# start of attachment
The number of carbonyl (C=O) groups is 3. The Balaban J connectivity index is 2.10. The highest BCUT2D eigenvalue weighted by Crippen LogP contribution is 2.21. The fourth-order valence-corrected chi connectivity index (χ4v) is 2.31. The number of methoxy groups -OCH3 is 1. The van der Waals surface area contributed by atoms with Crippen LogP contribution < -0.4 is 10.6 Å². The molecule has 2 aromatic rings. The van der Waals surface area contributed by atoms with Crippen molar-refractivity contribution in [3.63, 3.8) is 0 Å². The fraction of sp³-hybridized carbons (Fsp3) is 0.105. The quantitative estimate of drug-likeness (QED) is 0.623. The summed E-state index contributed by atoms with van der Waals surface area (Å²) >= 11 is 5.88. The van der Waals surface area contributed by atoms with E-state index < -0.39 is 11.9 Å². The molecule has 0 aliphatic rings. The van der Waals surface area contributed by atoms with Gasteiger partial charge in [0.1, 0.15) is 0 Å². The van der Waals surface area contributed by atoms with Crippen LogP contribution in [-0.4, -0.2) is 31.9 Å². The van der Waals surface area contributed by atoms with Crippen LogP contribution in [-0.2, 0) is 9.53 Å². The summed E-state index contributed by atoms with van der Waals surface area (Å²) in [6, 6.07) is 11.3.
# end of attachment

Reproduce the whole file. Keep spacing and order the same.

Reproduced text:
The number of carbonyl (C=O) groups is 3. The Balaban J connectivity index is 2.10. The highest BCUT2D eigenvalue weighted by Crippen LogP contribution is 2.21. The fourth-order valence-corrected chi connectivity index (χ4v) is 2.31. The number of methoxy groups -OCH3 is 1. The van der Waals surface area contributed by atoms with Crippen LogP contribution < -0.4 is 10.6 Å². The molecule has 2 aromatic rings. The van der Waals surface area contributed by atoms with Crippen molar-refractivity contribution in [3.63, 3.8) is 0 Å². The fraction of sp³-hybridized carbons (Fsp3) is 0.105. The quantitative estimate of drug-likeness (QED) is 0.623. The summed E-state index contributed by atoms with van der Waals surface area (Å²) >= 11 is 5.88. The van der Waals surface area contributed by atoms with E-state index < -0.39 is 11.9 Å². The molecule has 0 aliphatic rings. The van der Waals surface area contributed by atoms with Gasteiger partial charge in [0.1, 0.15) is 0 Å². The van der Waals surface area contributed by atoms with Crippen LogP contribution in [-0.4, -0.2) is 31.9 Å². The van der Waals surface area contributed by atoms with Crippen LogP contribution in [-0.2, 0) is 9.53 Å². The summed E-state index contributed by atoms with van der Waals surface area (Å²) in [6, 6.07) is 11.3.